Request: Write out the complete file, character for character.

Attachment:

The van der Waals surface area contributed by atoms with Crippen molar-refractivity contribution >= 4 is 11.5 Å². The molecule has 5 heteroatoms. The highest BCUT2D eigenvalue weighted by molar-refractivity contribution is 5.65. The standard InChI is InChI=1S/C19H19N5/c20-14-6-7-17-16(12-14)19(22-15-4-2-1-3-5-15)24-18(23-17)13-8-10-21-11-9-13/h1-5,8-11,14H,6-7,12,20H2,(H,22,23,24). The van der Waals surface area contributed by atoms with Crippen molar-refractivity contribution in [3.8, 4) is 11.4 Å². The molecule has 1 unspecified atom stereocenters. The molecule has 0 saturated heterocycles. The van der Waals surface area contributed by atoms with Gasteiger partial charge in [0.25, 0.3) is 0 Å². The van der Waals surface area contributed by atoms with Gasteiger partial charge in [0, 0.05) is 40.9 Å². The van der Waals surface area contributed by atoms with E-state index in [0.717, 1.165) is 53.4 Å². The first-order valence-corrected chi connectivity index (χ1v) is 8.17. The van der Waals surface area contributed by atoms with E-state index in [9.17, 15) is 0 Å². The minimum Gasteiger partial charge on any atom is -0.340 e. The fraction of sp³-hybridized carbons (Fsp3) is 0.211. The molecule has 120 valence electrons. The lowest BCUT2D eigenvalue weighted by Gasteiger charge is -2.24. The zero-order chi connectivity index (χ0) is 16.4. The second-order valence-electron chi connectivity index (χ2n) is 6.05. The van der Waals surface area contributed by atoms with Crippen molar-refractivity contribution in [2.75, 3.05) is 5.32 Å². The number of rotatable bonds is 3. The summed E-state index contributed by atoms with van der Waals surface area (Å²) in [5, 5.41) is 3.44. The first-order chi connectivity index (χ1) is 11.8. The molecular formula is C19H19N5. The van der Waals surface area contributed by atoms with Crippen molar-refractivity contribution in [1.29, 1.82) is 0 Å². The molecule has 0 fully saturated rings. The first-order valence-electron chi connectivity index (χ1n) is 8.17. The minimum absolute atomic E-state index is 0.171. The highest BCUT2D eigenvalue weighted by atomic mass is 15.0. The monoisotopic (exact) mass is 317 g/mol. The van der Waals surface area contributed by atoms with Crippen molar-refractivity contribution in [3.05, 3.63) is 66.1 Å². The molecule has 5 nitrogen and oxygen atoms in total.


The van der Waals surface area contributed by atoms with Crippen molar-refractivity contribution >= 4 is 11.5 Å². The molecule has 5 heteroatoms. The highest BCUT2D eigenvalue weighted by molar-refractivity contribution is 5.65. The standard InChI is InChI=1S/C19H19N5/c20-14-6-7-17-16(12-14)19(22-15-4-2-1-3-5-15)24-18(23-17)13-8-10-21-11-9-13/h1-5,8-11,14H,6-7,12,20H2,(H,22,23,24). The van der Waals surface area contributed by atoms with Crippen molar-refractivity contribution in [3.8, 4) is 11.4 Å². The molecule has 1 unspecified atom stereocenters. The molecule has 0 saturated heterocycles. The van der Waals surface area contributed by atoms with Gasteiger partial charge in [0.25, 0.3) is 0 Å². The van der Waals surface area contributed by atoms with Gasteiger partial charge in [0, 0.05) is 40.9 Å². The van der Waals surface area contributed by atoms with E-state index in [0.717, 1.165) is 53.4 Å². The first-order valence-corrected chi connectivity index (χ1v) is 8.17. The van der Waals surface area contributed by atoms with E-state index in [9.17, 15) is 0 Å². The minimum Gasteiger partial charge on any atom is -0.340 e. The fraction of sp³-hybridized carbons (Fsp3) is 0.211. The molecule has 120 valence electrons. The lowest BCUT2D eigenvalue weighted by Gasteiger charge is -2.24. The zero-order chi connectivity index (χ0) is 16.4. The second-order valence-electron chi connectivity index (χ2n) is 6.05. The van der Waals surface area contributed by atoms with Crippen molar-refractivity contribution in [2.75, 3.05) is 5.32 Å². The number of rotatable bonds is 3. The summed E-state index contributed by atoms with van der Waals surface area (Å²) in [5, 5.41) is 3.44. The first-order chi connectivity index (χ1) is 11.8. The molecular formula is C19H19N5. The van der Waals surface area contributed by atoms with Crippen molar-refractivity contribution in [1.29, 1.82) is 0 Å². The molecule has 0 fully saturated rings. The first-order valence-electron chi connectivity index (χ1n) is 8.17. The minimum absolute atomic E-state index is 0.171. The highest BCUT2D eigenvalue weighted by atomic mass is 15.0. The monoisotopic (exact) mass is 317 g/mol. The van der Waals surface area contributed by atoms with Crippen molar-refractivity contribution in [3.05, 3.63) is 66.1 Å². The molecule has 5 nitrogen and oxygen atoms in total.